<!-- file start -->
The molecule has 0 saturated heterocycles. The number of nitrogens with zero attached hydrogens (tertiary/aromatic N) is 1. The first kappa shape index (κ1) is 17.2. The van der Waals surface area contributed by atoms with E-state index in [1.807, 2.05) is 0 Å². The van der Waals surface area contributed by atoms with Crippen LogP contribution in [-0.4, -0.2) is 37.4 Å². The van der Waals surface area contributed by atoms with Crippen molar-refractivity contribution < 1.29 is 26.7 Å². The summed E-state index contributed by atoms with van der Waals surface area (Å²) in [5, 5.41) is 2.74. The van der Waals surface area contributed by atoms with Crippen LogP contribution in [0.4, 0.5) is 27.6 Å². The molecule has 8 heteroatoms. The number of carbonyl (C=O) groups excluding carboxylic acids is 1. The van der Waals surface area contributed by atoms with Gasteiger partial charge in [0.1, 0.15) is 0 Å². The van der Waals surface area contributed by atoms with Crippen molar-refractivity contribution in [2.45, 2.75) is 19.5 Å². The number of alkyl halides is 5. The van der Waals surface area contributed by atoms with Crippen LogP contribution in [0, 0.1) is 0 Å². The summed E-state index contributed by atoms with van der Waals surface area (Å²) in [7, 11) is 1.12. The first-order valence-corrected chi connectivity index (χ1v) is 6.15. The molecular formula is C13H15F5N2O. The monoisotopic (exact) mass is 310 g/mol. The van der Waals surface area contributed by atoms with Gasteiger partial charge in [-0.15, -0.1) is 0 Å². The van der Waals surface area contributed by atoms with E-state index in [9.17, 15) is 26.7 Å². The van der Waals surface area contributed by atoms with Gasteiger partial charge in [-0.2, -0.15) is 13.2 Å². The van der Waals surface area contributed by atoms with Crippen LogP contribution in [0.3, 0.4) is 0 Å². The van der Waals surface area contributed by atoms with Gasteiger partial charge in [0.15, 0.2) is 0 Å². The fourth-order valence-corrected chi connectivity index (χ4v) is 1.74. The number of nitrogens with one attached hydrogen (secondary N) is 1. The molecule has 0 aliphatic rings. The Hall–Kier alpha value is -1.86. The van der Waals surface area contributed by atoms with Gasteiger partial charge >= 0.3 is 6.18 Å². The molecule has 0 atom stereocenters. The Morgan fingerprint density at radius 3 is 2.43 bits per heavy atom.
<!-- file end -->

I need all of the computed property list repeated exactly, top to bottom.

The molecule has 0 saturated heterocycles. The number of nitrogens with zero attached hydrogens (tertiary/aromatic N) is 1. The first kappa shape index (κ1) is 17.2. The van der Waals surface area contributed by atoms with E-state index in [1.807, 2.05) is 0 Å². The van der Waals surface area contributed by atoms with Crippen LogP contribution in [-0.4, -0.2) is 37.4 Å². The van der Waals surface area contributed by atoms with Crippen molar-refractivity contribution < 1.29 is 26.7 Å². The summed E-state index contributed by atoms with van der Waals surface area (Å²) in [5, 5.41) is 2.74. The van der Waals surface area contributed by atoms with Crippen LogP contribution in [0.4, 0.5) is 27.6 Å². The molecule has 8 heteroatoms. The number of carbonyl (C=O) groups excluding carboxylic acids is 1. The van der Waals surface area contributed by atoms with Gasteiger partial charge in [0.1, 0.15) is 0 Å². The van der Waals surface area contributed by atoms with Crippen molar-refractivity contribution in [2.45, 2.75) is 19.5 Å². The number of alkyl halides is 5. The van der Waals surface area contributed by atoms with Crippen LogP contribution in [0, 0.1) is 0 Å². The summed E-state index contributed by atoms with van der Waals surface area (Å²) in [7, 11) is 1.12. The first-order valence-corrected chi connectivity index (χ1v) is 6.15. The molecular formula is C13H15F5N2O. The monoisotopic (exact) mass is 310 g/mol. The van der Waals surface area contributed by atoms with Gasteiger partial charge in [-0.15, -0.1) is 0 Å². The van der Waals surface area contributed by atoms with E-state index in [9.17, 15) is 26.7 Å². The van der Waals surface area contributed by atoms with Gasteiger partial charge in [-0.2, -0.15) is 13.2 Å². The van der Waals surface area contributed by atoms with Crippen LogP contribution in [0.3, 0.4) is 0 Å². The van der Waals surface area contributed by atoms with Gasteiger partial charge in [0.15, 0.2) is 0 Å². The fourth-order valence-corrected chi connectivity index (χ4v) is 1.74. The number of nitrogens with one attached hydrogen (secondary N) is 1. The molecule has 0 aliphatic rings. The Hall–Kier alpha value is -1.86. The van der Waals surface area contributed by atoms with Gasteiger partial charge >= 0.3 is 6.18 Å². The molecule has 0 atom stereocenters. The Morgan fingerprint density at radius 3 is 2.43 bits per heavy atom.